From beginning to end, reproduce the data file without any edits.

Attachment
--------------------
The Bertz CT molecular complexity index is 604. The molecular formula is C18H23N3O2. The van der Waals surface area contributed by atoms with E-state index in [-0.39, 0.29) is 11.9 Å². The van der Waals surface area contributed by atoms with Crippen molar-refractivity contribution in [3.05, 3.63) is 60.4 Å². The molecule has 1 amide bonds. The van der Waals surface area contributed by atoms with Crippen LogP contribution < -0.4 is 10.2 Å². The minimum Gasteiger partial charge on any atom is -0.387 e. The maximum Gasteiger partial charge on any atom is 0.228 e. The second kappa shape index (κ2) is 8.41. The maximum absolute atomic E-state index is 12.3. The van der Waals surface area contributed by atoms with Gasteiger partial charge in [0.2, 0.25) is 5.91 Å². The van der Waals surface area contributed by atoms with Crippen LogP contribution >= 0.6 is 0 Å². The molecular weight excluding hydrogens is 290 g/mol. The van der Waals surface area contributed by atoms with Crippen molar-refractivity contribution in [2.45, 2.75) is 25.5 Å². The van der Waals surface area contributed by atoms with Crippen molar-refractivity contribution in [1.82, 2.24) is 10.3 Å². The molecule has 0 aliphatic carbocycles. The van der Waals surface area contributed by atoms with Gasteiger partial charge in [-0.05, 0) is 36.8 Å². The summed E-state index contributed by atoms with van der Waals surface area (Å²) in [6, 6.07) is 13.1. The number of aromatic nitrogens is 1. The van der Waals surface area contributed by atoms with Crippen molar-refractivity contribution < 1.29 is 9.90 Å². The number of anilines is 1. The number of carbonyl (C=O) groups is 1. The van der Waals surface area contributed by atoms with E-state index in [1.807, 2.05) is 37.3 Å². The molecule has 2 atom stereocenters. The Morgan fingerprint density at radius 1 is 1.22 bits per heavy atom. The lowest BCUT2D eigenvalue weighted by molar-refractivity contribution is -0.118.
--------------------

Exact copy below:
The Bertz CT molecular complexity index is 604. The molecular formula is C18H23N3O2. The van der Waals surface area contributed by atoms with E-state index in [-0.39, 0.29) is 11.9 Å². The van der Waals surface area contributed by atoms with Crippen molar-refractivity contribution in [3.05, 3.63) is 60.4 Å². The molecule has 1 amide bonds. The van der Waals surface area contributed by atoms with Crippen LogP contribution < -0.4 is 10.2 Å². The minimum Gasteiger partial charge on any atom is -0.387 e. The maximum Gasteiger partial charge on any atom is 0.228 e. The second kappa shape index (κ2) is 8.41. The maximum absolute atomic E-state index is 12.3. The van der Waals surface area contributed by atoms with Gasteiger partial charge in [0.2, 0.25) is 5.91 Å². The van der Waals surface area contributed by atoms with Crippen LogP contribution >= 0.6 is 0 Å². The molecular weight excluding hydrogens is 290 g/mol. The van der Waals surface area contributed by atoms with Crippen molar-refractivity contribution in [2.45, 2.75) is 25.5 Å². The van der Waals surface area contributed by atoms with Crippen molar-refractivity contribution in [1.82, 2.24) is 10.3 Å². The molecule has 0 aliphatic carbocycles. The van der Waals surface area contributed by atoms with Gasteiger partial charge in [-0.05, 0) is 36.8 Å². The summed E-state index contributed by atoms with van der Waals surface area (Å²) in [6, 6.07) is 13.1. The number of aromatic nitrogens is 1. The van der Waals surface area contributed by atoms with Crippen molar-refractivity contribution < 1.29 is 9.90 Å². The number of anilines is 1. The number of carbonyl (C=O) groups is 1. The van der Waals surface area contributed by atoms with E-state index in [1.807, 2.05) is 37.3 Å². The molecule has 2 atom stereocenters. The Morgan fingerprint density at radius 1 is 1.22 bits per heavy atom. The lowest BCUT2D eigenvalue weighted by molar-refractivity contribution is -0.118.